The Farmer's Stand

The Majestic Turkey

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“For my part I wish the Bald Eagle had not been chosen the representative of our Country. He is a bird of bad moral character. He does not get his living honestly....For the truth the Turkey is in comparison a much more respectable bird and withal a true original Native of America...a bird of courage, and would not hesitate to attack a Grenadier of the British Guards who should presume to invade his farm yard with a red coat on”
Benjamin Franklin, 1774 in letter to his daughter regarding the choice of the eagle as the national bird of the United States – why he felt the turkey would have been a superior choice

Benjamin Franklin had the right idea, but obviously not everyone agreed. The turkey is a magnificent bird, loyal and brave. Fossil records place them in North and Central America over ten million years ago. They were initially domesticated by the Aztecs and natives of New Mexico and ranged over the entire U.S. and southern Canada. The Spanish explorers were so impressed with this beautiful and tasty bird, that they took some back home to Spain from Mexico in the 1500s. They selected for black feathering and over time the turkey increased its popularity throughout Europe. An excited female Black Spanish turkey has a way of spreading her tail feathers out in a fan, and holding herself proudly, reminding one of the flamenco dancers of Spain. Could it be that turkeys are fashion setters too? In the 1600's, the turkey was reintroduced to North America and crossed with the wild turkey. Selection over time resulted in standard breed turkeys with names such as the Spanish or Norfolk Black, Narragansett, Blue Slate, Bourbon Red, all with different colours and markings. These breeds would hatch out in the spring and after six months or so would be ready for market, coinciding with US Thanksgiving and Christmas.
Meanwhile, back in England a turkey known as the Sheffield Bronze, for the wild-type colour of the sheen on its feathers, was selected over generations for size, heavier muscle in the breast area and improved hatchability. The breeder, Jesse Throssell, moved to Canada in 1926, and had some of his flock sent to his new home in BC. He developed a hatchery and was soon exporting eggs and poults throughout BC, Washington and Oregon. His Broad Breasted Bronze became the foundation of the modern turkey industry in North America. Over time, white birds were selected so that the pin feathers wouldn't be so noticeable. As the birds were selected for muscling, they became unable to breed naturally, relying on artificial insemination. Now 99% of the breeding stock, held by just three multinational companies – one in Ontario – are made up of only a few strains of Broad Breasted White turkeys – providing the basis for the nearly 300 million turkeys required to meet the demands in the US and Canada for our holiday feasts.
At the same time, the standard breeds, also known as heritage breeds, became slowly endangered as their numbers dwindled. In 1997, the American Livestock Breeds Conservancy (ALBC), an organization that conserves rare breeds and genetic diversity in livestock, surveyed North American turkey populations to assess the genetic status of the breeds. They were very surprised to find that a number of the heritage turkey varieties including the Bronze, Narragansett and Slate were on the verge of extinction. For turkey growers, heritage birds hold important genetic traits such as disease resistance, critical to the turkey’s long-term health and survival. I have observed that although the Broad Breasted Bronze females can reproduce naturally and hatch out chicks, they have lost the ability to vocalize to their chicks, a trait that may be genetically linked.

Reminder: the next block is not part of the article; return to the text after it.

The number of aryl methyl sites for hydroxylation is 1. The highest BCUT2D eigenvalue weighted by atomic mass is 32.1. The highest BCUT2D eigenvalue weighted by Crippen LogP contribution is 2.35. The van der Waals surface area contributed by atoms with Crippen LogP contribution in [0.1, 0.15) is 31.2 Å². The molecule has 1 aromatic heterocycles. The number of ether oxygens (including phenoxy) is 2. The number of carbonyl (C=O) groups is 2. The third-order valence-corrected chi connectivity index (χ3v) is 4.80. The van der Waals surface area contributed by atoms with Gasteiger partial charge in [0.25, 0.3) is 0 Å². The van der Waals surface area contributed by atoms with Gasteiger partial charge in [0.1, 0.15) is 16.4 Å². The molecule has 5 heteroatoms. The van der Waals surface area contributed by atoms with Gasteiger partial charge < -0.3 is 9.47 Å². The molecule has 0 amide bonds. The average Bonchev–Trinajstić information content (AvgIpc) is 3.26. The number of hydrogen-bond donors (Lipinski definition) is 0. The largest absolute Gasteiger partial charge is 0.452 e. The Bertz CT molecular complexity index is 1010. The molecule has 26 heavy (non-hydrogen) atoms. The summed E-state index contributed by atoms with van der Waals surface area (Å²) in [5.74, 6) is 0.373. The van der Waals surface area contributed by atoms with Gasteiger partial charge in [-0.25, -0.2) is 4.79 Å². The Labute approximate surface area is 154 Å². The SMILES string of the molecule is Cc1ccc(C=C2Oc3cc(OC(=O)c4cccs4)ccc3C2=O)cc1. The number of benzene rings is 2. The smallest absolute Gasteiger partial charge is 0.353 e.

Wild turkey numbers were also reduced because they were so easy to bait and hunt using corn. By the 1930s it is estimated that there were only 30,000 left in the wild of the US, and none in Canada whereas there used to be millions. Conservation efforts have brought back the wild turkey, and also have saved the standard breeds, now referred to as heritage breeds.
Scientists and dedicated enthusiasts have been central to these efforts. Margaret Thomson,of Salt Spring Island is one such person. There was a need for more rare breed turkeys, and she had looked into the work of the Domestic Fowl Trust while on a visit to England. This inspired her, so she contacted Rare Breeds Canada and found a source for heritage turkey eggs from Ontario. From an initial shipment of 48 eggs, 11 hatched. Another shipment resulted in one chick. That fall she went to Meadville Pennsylvania to attend a two day workshop on handling, selection, hatching and rearing heritage turkeys led by Frank Reese of the American Livestock Breeds Conservancy. Now, six years later her flock has included Narragansett, Bourbon Red, Black Spanish, Blue Slate and recently Ridley Bronze, from the University of Saskatchewan. I purchased a breeding trio from Margaret five years ago, and now have a healthy flock of Black standard turkeys that forage for food all year and eat blackberries, thistle seeds, hawthorn berries, grapes, grass and even walnuts. You wouldn't believe how good a turkey tastes after it has eaten walnuts! They even prefer to roost at night in the walnut tree. They not only breed naturally, they also nest and brood their own young. Females will even help each other out and raise their young together. It's not unusual for a hen who has lost her poults to join in with another hen and serve as a type of nanny. By keeping these old breeds alive, we are ensuring that their valuable genetics are retained as a living gene bank for future generations.